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So, you’re frustrated because you keep trying to show that you’re ready to step into a leadership role. But it’s not happening.

You’re puzzled, because you know that you’re smart, accomplished, and you care deeply about your organization’s mission. You’re always the one pitching in, staying late, and doing whatever it takes to getting the important things done at work.

But for some reason, you’re not being tapped for leadership roles. When they come up, you’re passed over.

Sound familiar?

Lately, I’ve been noticing a habit holds back very nice, very thoughtful professionals from getting promoted.

It’s about how you ask for what you want.

Followers ask for permission. Leaders check for agreement. 

Here’s an example of what I mean.

Gloria is a super-earnest communications manager for a large regional logistics company. She was talking to her manager, Marcus, about buying some new software to handle tracking media inquiries for his department. Gloria had already done a lot of research on the various vendors, their capabilities, and their pricing.

I was helping Gloria to demonstrate greater confidence so that she could be moved into a leadership role. I asked her what was happening with the software selection. She was concerned about how to present the findings from her vendor research to Marcus. We decided to role play what he’d say to Marcus about the vendor she thought was superior, so she could go ahead and make a purchase.

Gloria shared a PowerPoint with a diagram of all the different software she’d researched, plus ratings for each of 10 criteria. Based on her findings, she knew which software would be best for their company. She ran through all the factors with me, and as she was modeling what she’d say in a presentation to her manager, she ended with, “So, Marcus, would it be OK if I go ahead with buying the Starship Software?”

I cringed. There we were, meeting over Skype, and Gloria saw my face draw inwards, my brow furrow, and he heard me make a little gasp.

“Oh, what did I do wrong?” Gloria asked, her voice sounding very stressed.

“Gloria, you just asked your manager for permission. Did you hear that?”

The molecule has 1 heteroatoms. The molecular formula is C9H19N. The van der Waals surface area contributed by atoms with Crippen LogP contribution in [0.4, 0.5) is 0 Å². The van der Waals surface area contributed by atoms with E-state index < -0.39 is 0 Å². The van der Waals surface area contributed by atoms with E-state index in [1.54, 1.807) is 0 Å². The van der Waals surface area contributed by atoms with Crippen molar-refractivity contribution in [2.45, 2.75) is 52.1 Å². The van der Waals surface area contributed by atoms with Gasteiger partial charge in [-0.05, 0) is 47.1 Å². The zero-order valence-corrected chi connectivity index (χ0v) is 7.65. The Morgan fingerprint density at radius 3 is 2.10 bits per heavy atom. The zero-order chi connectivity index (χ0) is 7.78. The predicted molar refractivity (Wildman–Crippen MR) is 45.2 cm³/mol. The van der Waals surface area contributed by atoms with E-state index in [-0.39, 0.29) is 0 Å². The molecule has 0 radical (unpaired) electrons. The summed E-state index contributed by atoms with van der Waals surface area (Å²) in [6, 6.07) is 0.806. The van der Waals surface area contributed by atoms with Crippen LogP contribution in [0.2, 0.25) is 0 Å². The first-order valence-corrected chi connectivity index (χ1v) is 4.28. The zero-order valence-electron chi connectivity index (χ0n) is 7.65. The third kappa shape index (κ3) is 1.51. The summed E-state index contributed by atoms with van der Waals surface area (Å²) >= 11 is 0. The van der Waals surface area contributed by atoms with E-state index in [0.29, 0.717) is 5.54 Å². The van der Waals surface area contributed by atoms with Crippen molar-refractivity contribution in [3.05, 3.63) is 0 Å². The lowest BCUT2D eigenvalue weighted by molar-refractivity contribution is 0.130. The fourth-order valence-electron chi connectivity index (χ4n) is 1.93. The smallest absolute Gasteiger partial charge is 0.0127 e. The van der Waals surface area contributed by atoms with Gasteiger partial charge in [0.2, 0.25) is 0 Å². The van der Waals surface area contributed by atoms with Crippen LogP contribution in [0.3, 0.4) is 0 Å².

After a brief pause and an audible gulping sound, Gloria sighed, “Yep. I wanted to know if my choice was acceptable. What else would I say”

Imagine a powerful CEO talking to her Board of Directors about an investment. Would she ask them, “Can we make this investment?” Would she sound very confident or persuasive?


So to be taken seriously as a leader, when you ask for what you want, do it in a way where you’re checking for agreement, rather than asking for permission.

Because when you do the latter, you sound younger, dare I say more “child-like” to your manager. And while I understand any deference you’re trying to display, you’re putting yourself in a secondary position, rather than acting like a peer, an equal.

So, with Gloria, I suggested that she re-phrase what she said to Marcus, “So, based on my analysis, I would like to go ahead with buying the Starship Software. Would you agree to that?”

In this way, Gloria can assert her desire, and check in about that. She’s more powerful, because she states what she would like to do. And then checks in about that.

She can even add a phrase at the beginning, to get on the same page with her manager: “In order for us to optimize all the factors we’re considering,” and then she can go on to say “I would like to go ahead with buying the Starship Software. Would you agree to that?”

Your next steps…

So, my encouragement to you, if you want to be taken more seriously at work, is to:

Move away from asking for permission.

Move towards checking for agreement.

Practice saying…

“In order for us to (then state your shared objective)…I would like to (what you intend to do)…would you agree to that?”

And watch your credibility rise.

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